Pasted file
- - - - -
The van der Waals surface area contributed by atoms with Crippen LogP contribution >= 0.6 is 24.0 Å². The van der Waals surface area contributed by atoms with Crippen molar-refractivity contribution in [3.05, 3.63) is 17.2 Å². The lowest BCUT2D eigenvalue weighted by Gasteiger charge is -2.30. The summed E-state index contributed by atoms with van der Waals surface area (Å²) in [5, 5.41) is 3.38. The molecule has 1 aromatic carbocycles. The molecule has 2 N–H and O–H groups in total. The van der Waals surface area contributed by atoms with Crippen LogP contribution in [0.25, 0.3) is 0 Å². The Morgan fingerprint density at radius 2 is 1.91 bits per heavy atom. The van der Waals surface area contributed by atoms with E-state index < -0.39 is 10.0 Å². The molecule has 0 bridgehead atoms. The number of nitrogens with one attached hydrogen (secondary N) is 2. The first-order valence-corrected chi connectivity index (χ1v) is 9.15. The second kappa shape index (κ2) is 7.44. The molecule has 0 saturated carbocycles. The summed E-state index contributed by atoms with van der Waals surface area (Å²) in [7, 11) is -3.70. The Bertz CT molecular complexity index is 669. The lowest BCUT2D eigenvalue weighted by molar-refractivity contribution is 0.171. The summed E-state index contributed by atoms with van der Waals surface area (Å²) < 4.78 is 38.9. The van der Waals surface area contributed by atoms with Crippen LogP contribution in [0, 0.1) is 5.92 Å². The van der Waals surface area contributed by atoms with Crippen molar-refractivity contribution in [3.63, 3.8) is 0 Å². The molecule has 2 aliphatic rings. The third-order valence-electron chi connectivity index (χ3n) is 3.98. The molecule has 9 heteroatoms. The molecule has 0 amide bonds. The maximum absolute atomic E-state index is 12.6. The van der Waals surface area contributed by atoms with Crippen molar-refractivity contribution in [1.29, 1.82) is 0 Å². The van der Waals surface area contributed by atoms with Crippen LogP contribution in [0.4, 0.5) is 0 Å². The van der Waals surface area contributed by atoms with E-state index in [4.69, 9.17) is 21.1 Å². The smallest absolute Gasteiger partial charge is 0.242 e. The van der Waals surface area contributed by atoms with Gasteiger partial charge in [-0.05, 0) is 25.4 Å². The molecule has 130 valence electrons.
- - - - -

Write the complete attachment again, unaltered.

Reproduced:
The van der Waals surface area contributed by atoms with Crippen LogP contribution >= 0.6 is 24.0 Å². The van der Waals surface area contributed by atoms with Crippen molar-refractivity contribution in [3.05, 3.63) is 17.2 Å². The lowest BCUT2D eigenvalue weighted by Gasteiger charge is -2.30. The summed E-state index contributed by atoms with van der Waals surface area (Å²) in [5, 5.41) is 3.38. The molecule has 1 aromatic carbocycles. The molecule has 2 N–H and O–H groups in total. The van der Waals surface area contributed by atoms with Crippen LogP contribution in [0.25, 0.3) is 0 Å². The Morgan fingerprint density at radius 2 is 1.91 bits per heavy atom. The van der Waals surface area contributed by atoms with E-state index < -0.39 is 10.0 Å². The molecule has 0 bridgehead atoms. The number of nitrogens with one attached hydrogen (secondary N) is 2. The first-order valence-corrected chi connectivity index (χ1v) is 9.15. The second kappa shape index (κ2) is 7.44. The molecule has 0 saturated carbocycles. The summed E-state index contributed by atoms with van der Waals surface area (Å²) in [7, 11) is -3.70. The Bertz CT molecular complexity index is 669. The lowest BCUT2D eigenvalue weighted by molar-refractivity contribution is 0.171. The summed E-state index contributed by atoms with van der Waals surface area (Å²) < 4.78 is 38.9. The van der Waals surface area contributed by atoms with Crippen LogP contribution in [0, 0.1) is 5.92 Å². The van der Waals surface area contributed by atoms with Crippen molar-refractivity contribution in [3.63, 3.8) is 0 Å². The molecule has 2 aliphatic rings. The third-order valence-electron chi connectivity index (χ3n) is 3.98. The molecule has 9 heteroatoms. The molecule has 0 amide bonds. The maximum absolute atomic E-state index is 12.6. The van der Waals surface area contributed by atoms with Crippen molar-refractivity contribution in [1.29, 1.82) is 0 Å². The van der Waals surface area contributed by atoms with Crippen LogP contribution in [0.4, 0.5) is 0 Å². The van der Waals surface area contributed by atoms with E-state index in [4.69, 9.17) is 21.1 Å². The smallest absolute Gasteiger partial charge is 0.242 e. The van der Waals surface area contributed by atoms with Gasteiger partial charge in [-0.05, 0) is 25.4 Å². The molecule has 130 valence electrons.